OTTAWA—It has been home to Canada’s democracy, the scene of momentous debates and landmark decisions that shaped the nation. And now it’s heard its last political debate, at least for a decade.
Centre Block, the heart of Parliament Hill, is closing its doors for a massive — and costly — renovation.
Parliament has recessed for the holidays. When MPs return on Jan. 28, it will be to a new home in West Block, itself transformed with a $863-million renovation to build a Commons chamber in what used to be a courtyard.
Senators are moving as well. Ottawa’s former train station, transformed once into a conference centre and the scene of past political drama itself, has been repurposed again at a cost of $219 million into a temporary Red Chamber and Senate offices.
For many employees and politicians, the Centre Block closing is bittersweet. By the time it reopens in a decade or more, their time on the Hill will be over.
“Every day when you come into this building, you pinch yourself and say, ‘How the heck did I get here?’ It is hard to believe,” House of Commons Speaker Geoff Regan said.
“There is so much history here and so many decisions, so many famous debates … So many things that make up what we consider as fundamental parts of our country today that were decided upon here,” he said in an interview.
There’s no price tag yet for the renovation. There’s not even a full outline of the work to be done.
Public Works officials say they can’t estimate the cost until they have a plan for the renovation and get a handle on the building’s current condition. For example, Centre Block was one of the first steel-frame structures ever in Canada and there are worries whether water infiltration has rusted the steel.
“We’ve already started invasive openings to get a better understanding of what’s behind the walls and floors and ceilings,” said Rob Wright, assistant deputy minister, parliamentary precinct branch, with Public Works and Government Services.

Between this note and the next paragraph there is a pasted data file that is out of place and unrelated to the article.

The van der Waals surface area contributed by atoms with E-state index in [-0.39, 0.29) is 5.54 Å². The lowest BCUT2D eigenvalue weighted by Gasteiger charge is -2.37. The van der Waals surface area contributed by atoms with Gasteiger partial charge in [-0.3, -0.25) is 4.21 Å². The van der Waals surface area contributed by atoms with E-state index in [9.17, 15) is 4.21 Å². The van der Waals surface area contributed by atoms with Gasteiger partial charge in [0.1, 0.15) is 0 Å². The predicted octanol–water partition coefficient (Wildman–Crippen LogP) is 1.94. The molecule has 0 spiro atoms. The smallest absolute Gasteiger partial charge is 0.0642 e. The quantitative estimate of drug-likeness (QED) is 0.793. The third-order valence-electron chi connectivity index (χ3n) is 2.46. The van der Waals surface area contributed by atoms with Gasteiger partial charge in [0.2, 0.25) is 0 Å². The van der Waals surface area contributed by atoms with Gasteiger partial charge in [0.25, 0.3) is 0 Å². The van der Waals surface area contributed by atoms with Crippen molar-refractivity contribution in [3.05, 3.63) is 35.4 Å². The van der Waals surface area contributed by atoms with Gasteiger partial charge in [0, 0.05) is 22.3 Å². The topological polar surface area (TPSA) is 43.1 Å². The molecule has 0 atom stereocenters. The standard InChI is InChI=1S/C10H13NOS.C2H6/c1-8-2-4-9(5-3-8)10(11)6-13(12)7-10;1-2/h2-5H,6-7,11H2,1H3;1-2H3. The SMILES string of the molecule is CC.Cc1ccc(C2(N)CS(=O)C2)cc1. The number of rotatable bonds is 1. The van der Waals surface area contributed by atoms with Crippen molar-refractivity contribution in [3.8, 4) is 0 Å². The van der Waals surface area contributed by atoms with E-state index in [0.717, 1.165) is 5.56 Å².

The refurbishment is meant to overhaul the mechanics of the century-old building, such as the electrical and heating systems, and install air conditioning, new IT systems and seismic protections.
But any work beyond that, such as a rethink of the interior spaces, the committee rooms and offices, remains a question mark.
At a recent Commons committee meeting, MPs made clear they want a say in how Centre Block is redeveloped. And NDP MP David Christopherson (Hamilton Centre) said Canadians deserve a voice as well.
“As everybody else has given their professional input, how about one step back, put the whole thing out there to the nation and say, ‘OK, Canadians, what do you think?” Christopherson said.
At a recent committee meeting, Liberal MP David Graham (Laurentides-Labelle) wondered if the renovation could extend to a dramatic reimagining of the Commons itself.
“Is it important that we keep the chamber in the same physical shape as it is today or is it the opportunity to rethink how chamber itself is structured?” he asked.
It’s a question others are asking too. Writing in Policy Options, editor-in-chief Jennifer Ditchburn lamented the lack of discussion about the future of Centre Block or the possibilities for a new Commons seating arrangement to replace the current adversarial design that has politicians facing off across an aisle.
Regan said that decision will rest with MPs.